5 Ways to Get Financially Fit

Share

5 Ways to Get Financially FitFlabby finances can happen to the best of us. A lot of us are either carrying around excess financial weight we’d like to lose or are wishing for stronger assets. What’s the best way to whip your finances into shape? Here are five suggestions to get you started.

1. Pay Off Debt

Debt can weigh heavy on your financial well-being. While some debts help you fund your basic needs (e.g., a mortgage, car loan or student loans), any debt that isn’t helping you move forward is just dead weight. Lose the extra pounds by paying off as much debt as possible. Start small in the beginning — every time a bill is due, pay off a few pounds more than you’re required to, and gradually increase the extra amount until you’re virtually debt-free.

2. Make a Budget

It’s advice you’ve probably heard a thousand times before, but here it comes again: You need to make a budget and track your spending. Whether you use an online platform, a spreadsheet or good old-fashioned pencil and paper, keeping track of expenses is the only way to know exactly how you’re using your money. When you stick to a budget, you can be sure your finances are on the right track and you aren’t overspending. Remember, creating the budget is only the first step; you still need to follow the plan you’ve laid out.

3. Go On a Financial Diet

As you’re budgeting your income, make sure you’re setting cash aside every month to put into your savings account. If you’re not accustomed to saving money and are having trouble finding the funds for it, consider breaking an expensive habit. For example, drinking water instead of tea, or quitting smoking, could save you hundreds of pounds per annum, and that money can go straight into your savings. Take another look at your spending sheet and see what categories you could possibly spend less on.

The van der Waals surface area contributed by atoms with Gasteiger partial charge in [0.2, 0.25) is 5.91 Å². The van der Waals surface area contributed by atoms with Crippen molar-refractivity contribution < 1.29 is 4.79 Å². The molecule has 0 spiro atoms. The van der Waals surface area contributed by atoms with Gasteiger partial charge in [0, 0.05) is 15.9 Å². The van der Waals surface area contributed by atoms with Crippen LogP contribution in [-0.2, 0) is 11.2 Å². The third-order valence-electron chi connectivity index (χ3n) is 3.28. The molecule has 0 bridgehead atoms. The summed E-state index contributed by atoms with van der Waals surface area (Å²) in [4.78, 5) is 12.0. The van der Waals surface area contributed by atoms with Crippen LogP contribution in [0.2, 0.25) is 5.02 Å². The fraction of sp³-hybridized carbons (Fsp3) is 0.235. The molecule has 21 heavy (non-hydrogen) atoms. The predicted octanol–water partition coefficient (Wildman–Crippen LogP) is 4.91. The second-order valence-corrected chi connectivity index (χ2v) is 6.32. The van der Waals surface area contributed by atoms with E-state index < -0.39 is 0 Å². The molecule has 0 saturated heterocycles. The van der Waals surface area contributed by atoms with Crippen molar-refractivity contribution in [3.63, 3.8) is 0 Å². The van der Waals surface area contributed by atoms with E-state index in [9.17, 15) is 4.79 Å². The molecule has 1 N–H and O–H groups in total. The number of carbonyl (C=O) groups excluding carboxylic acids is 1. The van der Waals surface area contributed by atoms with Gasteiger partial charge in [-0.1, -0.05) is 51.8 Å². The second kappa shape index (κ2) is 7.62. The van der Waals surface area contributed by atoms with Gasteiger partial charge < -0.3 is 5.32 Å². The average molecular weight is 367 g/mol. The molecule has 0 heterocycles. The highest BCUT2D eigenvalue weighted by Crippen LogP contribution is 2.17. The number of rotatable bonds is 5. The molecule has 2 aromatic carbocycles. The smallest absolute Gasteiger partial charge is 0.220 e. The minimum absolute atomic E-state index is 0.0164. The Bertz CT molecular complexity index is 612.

4. Contribute to ISAs

To strengthen your financial muscles even more, start saving for the future. If you can, put half the money you’re allotting for savings into an ISA. The funds can grow tax-free until you’re ready to retire.

5. Find an Accountability Partner

You’re far more likely to stick to your new habits if you have a mate keeping you accountable — or better yet, taking the journey with you. Money matters can make for difficult conversations, but fight the temptation to go it alone. Find a pal who can encourage you to reach your financial goals, and do the same for them. You’ll both be more likely to succeed.

References

¹The Money Advice Service (n.d.). Do you have a money resolution? Make 2015 the year of your finances with our five tips. Retrieved 12 January 2015 from http://bit.ly/1C8Es7R

Comments

The information in this article is provided for education and informational purposes only, without any express or implied warranty of any kind, including warranties of accuracy, completeness or fitness for any particular purpose. The information in this article is not intended to be and does not constitute financial or any other advice. The information in this article is general in nature and is not specific to you the user or anyone else.